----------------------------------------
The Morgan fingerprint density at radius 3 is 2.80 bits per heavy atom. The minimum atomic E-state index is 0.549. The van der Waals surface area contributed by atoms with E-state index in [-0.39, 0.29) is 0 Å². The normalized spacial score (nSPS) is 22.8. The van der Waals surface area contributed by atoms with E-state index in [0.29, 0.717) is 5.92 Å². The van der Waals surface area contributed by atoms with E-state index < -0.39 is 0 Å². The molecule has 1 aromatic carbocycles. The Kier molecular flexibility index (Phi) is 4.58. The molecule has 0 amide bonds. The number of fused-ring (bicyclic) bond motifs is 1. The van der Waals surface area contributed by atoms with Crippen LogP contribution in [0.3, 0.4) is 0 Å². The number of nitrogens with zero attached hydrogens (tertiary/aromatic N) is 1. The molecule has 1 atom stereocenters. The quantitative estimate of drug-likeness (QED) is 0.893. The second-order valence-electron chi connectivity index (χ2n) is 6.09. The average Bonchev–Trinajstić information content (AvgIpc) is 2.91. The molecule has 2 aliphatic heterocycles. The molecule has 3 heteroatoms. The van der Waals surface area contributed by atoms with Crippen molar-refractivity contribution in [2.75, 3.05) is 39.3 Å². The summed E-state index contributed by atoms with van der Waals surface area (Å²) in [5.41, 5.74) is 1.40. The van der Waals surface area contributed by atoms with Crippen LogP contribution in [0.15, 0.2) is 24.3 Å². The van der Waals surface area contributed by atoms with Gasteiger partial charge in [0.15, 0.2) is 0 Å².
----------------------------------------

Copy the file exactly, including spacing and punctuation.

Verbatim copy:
The Morgan fingerprint density at radius 3 is 2.80 bits per heavy atom. The minimum atomic E-state index is 0.549. The van der Waals surface area contributed by atoms with E-state index in [-0.39, 0.29) is 0 Å². The normalized spacial score (nSPS) is 22.8. The van der Waals surface area contributed by atoms with E-state index in [0.29, 0.717) is 5.92 Å². The van der Waals surface area contributed by atoms with E-state index < -0.39 is 0 Å². The molecule has 1 aromatic carbocycles. The Kier molecular flexibility index (Phi) is 4.58. The molecule has 0 amide bonds. The number of fused-ring (bicyclic) bond motifs is 1. The van der Waals surface area contributed by atoms with Crippen LogP contribution in [0.3, 0.4) is 0 Å². The number of nitrogens with zero attached hydrogens (tertiary/aromatic N) is 1. The molecule has 1 atom stereocenters. The quantitative estimate of drug-likeness (QED) is 0.893. The second-order valence-electron chi connectivity index (χ2n) is 6.09. The average Bonchev–Trinajstić information content (AvgIpc) is 2.91. The molecule has 2 aliphatic heterocycles. The molecule has 3 heteroatoms. The van der Waals surface area contributed by atoms with Crippen molar-refractivity contribution in [2.75, 3.05) is 39.3 Å². The summed E-state index contributed by atoms with van der Waals surface area (Å²) in [5.41, 5.74) is 1.40. The van der Waals surface area contributed by atoms with Crippen LogP contribution in [0.15, 0.2) is 24.3 Å². The van der Waals surface area contributed by atoms with Gasteiger partial charge in [0.15, 0.2) is 0 Å².